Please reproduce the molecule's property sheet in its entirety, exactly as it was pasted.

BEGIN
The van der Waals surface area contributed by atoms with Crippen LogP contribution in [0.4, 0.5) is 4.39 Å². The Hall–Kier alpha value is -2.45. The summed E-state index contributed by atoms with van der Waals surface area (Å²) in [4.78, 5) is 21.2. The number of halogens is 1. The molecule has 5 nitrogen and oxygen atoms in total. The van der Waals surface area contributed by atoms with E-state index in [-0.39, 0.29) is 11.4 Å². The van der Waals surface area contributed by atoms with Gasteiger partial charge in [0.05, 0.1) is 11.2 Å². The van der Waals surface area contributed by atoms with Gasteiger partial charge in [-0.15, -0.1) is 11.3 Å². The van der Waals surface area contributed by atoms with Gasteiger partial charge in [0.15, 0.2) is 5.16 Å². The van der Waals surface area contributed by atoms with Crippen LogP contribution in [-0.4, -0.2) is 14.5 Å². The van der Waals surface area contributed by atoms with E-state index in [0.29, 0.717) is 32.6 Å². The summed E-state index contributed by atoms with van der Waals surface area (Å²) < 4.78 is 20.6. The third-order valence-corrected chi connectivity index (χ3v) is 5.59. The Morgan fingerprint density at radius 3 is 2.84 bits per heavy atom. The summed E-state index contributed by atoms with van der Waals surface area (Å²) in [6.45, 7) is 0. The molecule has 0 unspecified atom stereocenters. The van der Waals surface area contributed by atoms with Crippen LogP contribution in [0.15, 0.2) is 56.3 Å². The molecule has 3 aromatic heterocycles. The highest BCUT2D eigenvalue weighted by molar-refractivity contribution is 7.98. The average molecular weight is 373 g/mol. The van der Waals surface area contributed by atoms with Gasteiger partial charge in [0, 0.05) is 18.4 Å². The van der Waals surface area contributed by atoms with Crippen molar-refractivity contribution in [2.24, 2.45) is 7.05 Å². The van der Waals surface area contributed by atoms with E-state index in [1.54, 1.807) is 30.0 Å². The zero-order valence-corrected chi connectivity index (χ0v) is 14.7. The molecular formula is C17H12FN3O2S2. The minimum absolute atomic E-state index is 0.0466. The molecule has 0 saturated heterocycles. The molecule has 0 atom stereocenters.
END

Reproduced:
The van der Waals surface area contributed by atoms with Crippen LogP contribution in [0.4, 0.5) is 4.39 Å². The Hall–Kier alpha value is -2.45. The summed E-state index contributed by atoms with van der Waals surface area (Å²) in [4.78, 5) is 21.2. The number of halogens is 1. The molecule has 5 nitrogen and oxygen atoms in total. The van der Waals surface area contributed by atoms with E-state index in [-0.39, 0.29) is 11.4 Å². The van der Waals surface area contributed by atoms with Gasteiger partial charge in [0.05, 0.1) is 11.2 Å². The van der Waals surface area contributed by atoms with Gasteiger partial charge in [-0.15, -0.1) is 11.3 Å². The van der Waals surface area contributed by atoms with Gasteiger partial charge in [0.15, 0.2) is 5.16 Å². The van der Waals surface area contributed by atoms with Crippen LogP contribution in [-0.4, -0.2) is 14.5 Å². The van der Waals surface area contributed by atoms with E-state index in [0.29, 0.717) is 32.6 Å². The summed E-state index contributed by atoms with van der Waals surface area (Å²) < 4.78 is 20.6. The third-order valence-corrected chi connectivity index (χ3v) is 5.59. The Morgan fingerprint density at radius 3 is 2.84 bits per heavy atom. The summed E-state index contributed by atoms with van der Waals surface area (Å²) in [6.45, 7) is 0. The molecule has 0 unspecified atom stereocenters. The van der Waals surface area contributed by atoms with Crippen LogP contribution in [0.15, 0.2) is 56.3 Å². The molecule has 3 aromatic heterocycles. The highest BCUT2D eigenvalue weighted by molar-refractivity contribution is 7.98. The average molecular weight is 373 g/mol. The van der Waals surface area contributed by atoms with Gasteiger partial charge in [0, 0.05) is 18.4 Å². The van der Waals surface area contributed by atoms with Crippen molar-refractivity contribution in [2.24, 2.45) is 7.05 Å². The van der Waals surface area contributed by atoms with E-state index in [1.54, 1.807) is 30.0 Å². The zero-order valence-corrected chi connectivity index (χ0v) is 14.7. The molecular formula is C17H12FN3O2S2. The minimum absolute atomic E-state index is 0.0466. The molecule has 0 saturated heterocycles. The molecule has 0 atom stereocenters.